2019 Cleveland Mock Trial Writing Competition Winning Essay Why Fred "Ahmed" Evans Should Have Been Found Not-Guilty Courtney White
Courtney White wrote the top-rated essay for this year's Cleveland Mock Trial Competition, earning her spot among the four students interning at the Cleveland Municipal Court this summer along with the top attorneys and witness. Courtney graduated this spring from the Cleveland School of Science and Medicine at John Hay Campus. She will be attending Kent State University in the fall, where she will be majoring in Biology for pre-med, with a minor in psychology. Her essay prompt was "Research the actual historical shootout in Glenville of 1968 and write an essay about whether you believe Fred Ahmed Evans was guilty. Support your argument with facts asserted at trial."
The 1968 Glenville shootout is a case that is still mired in controversy. While African American activist, Fred "Ahmed" Evans, was found guilty of first degree murder by an all-white jury, the case for his innocence remains strong. This essay will argue that Fred Evans should not have been convicted of murder. In proving this argument, the racial atmosphere of Cleveland and the United States will be examined, as well as the facts used to prove Evans' guilt and innocent. Lastly, this essay will end by proving how the violation of Evans' 6th Amendment rights should have been enough to acquit him of all charges.
For several reasons, it is difficult to determine Fred "Ahmed" Evans' innocence or guilt in the Glenville shootout. The basic facts of the case are that on July 23, 1968 there was a shootout between the Cleveland Police Department and the Black Nationalists of New Libya in the Glenville neighborhood. Besides those details, everything else is contested. It has been stated repeatedly that it is unclear who fired the first shots. In the end, seven people in total died in the shootout: three officers, three black activists, and one civilian.
The controversy begins with the Cleveland police's known history of conflict with Evans. It is almost as if they were focusing on him. In February, of 1968, he was arrested for assaulting an officer, after the police spit on him. Two months later, "his storefront shop was closed without warning. The locks were changed and his possessions were laid out on the street." Still, no one really knows who caused the shootout, which begins to support the conclusion that Evans' conviction for murder was probably wrong because the evidence does not prove that he was guilty beyond a reasonable doubt.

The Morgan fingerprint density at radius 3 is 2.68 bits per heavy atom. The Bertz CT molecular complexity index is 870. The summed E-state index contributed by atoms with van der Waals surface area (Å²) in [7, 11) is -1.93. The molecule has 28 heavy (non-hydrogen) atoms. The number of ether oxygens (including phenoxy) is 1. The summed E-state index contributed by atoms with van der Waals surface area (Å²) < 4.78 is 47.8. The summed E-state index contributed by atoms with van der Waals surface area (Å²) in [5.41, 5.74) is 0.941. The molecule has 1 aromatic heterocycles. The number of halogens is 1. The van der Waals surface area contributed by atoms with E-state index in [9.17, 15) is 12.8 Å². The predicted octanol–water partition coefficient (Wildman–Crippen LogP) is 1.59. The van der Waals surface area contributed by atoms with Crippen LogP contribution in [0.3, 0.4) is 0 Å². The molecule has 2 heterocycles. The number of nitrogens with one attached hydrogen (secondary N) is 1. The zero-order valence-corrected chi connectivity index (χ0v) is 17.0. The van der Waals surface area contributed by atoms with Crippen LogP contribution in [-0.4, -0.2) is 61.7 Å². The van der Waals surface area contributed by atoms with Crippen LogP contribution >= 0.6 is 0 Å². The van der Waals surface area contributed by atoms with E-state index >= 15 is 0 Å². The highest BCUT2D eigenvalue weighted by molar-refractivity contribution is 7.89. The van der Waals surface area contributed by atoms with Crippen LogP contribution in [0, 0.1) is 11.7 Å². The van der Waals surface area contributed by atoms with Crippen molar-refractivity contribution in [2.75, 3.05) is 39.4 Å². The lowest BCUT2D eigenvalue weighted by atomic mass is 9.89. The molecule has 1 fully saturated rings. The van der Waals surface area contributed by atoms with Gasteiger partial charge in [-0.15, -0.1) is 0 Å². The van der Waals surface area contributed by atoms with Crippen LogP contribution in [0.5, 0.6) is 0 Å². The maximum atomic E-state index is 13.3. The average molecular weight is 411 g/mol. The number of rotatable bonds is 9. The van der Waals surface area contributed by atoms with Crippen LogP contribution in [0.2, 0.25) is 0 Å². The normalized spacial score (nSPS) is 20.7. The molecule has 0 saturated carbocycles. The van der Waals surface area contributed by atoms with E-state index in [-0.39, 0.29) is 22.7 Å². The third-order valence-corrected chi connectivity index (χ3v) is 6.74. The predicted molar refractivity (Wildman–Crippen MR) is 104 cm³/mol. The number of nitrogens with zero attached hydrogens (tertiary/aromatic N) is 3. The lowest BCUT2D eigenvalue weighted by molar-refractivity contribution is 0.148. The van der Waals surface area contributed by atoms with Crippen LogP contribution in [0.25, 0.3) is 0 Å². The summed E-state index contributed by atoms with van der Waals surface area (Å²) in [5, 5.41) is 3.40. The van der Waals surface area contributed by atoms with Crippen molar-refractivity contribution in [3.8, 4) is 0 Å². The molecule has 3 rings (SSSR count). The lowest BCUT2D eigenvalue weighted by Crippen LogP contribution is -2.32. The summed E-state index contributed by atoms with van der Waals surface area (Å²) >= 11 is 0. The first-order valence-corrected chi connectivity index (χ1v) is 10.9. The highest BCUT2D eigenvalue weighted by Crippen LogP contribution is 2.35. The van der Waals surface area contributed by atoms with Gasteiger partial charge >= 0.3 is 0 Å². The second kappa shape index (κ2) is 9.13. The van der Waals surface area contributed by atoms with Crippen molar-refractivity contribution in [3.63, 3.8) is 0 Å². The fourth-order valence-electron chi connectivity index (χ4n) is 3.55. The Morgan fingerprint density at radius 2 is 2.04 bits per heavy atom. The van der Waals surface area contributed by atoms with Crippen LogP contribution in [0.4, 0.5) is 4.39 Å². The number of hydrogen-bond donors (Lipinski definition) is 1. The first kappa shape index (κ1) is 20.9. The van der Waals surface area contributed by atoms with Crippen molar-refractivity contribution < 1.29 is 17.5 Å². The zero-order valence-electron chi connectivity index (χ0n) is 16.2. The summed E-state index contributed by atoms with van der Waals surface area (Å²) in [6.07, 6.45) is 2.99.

Before discussing the topic of Evans's guilt or innocence, it is important to understand that tense local and national climate, as it relates to race at the time. In April of 1968, Dr. Martin Luther King Jr. was assassinated, and just two months later Robert F. Kennedy would fall victim to the same fate. This is important because it gives a better understanding of just how bad race relations were in Cleveland and the United States in 1968, when race riots happened all over the country. The Black Nationalist of New Libya started as a group that advocated for social and political justice for African Americans and armed self defense. Due to racial tensions going on during this time, the FBI started the COINTELPRO program, which had been established in 1956 to focus on "political radicals." According to pbs.org, one year after the Glenville riots, "focus and pressure now came onto the Black Panther Party." J. Edgar Hoover "declared, 'the Black Panther Party, without question, represents the greatest threat to internal security of the country'; he pledged that 1969 would be the last year of the Party's existence." This made it clear that the Black Panthers and other black nationalist groups were the targets of the United States Government. In Cleveland, on the day in question, the start of the shootout happened when two allies came to Fred Ahmed Evans with information that the FBI approached Cleveland Mayor Carl Stokes with information that Evans was planning an uprising. Evans responded by saying he felt unsafe and decided to arm himself out of self-preservation, and because of this information the police were stationed outside of Evans' home.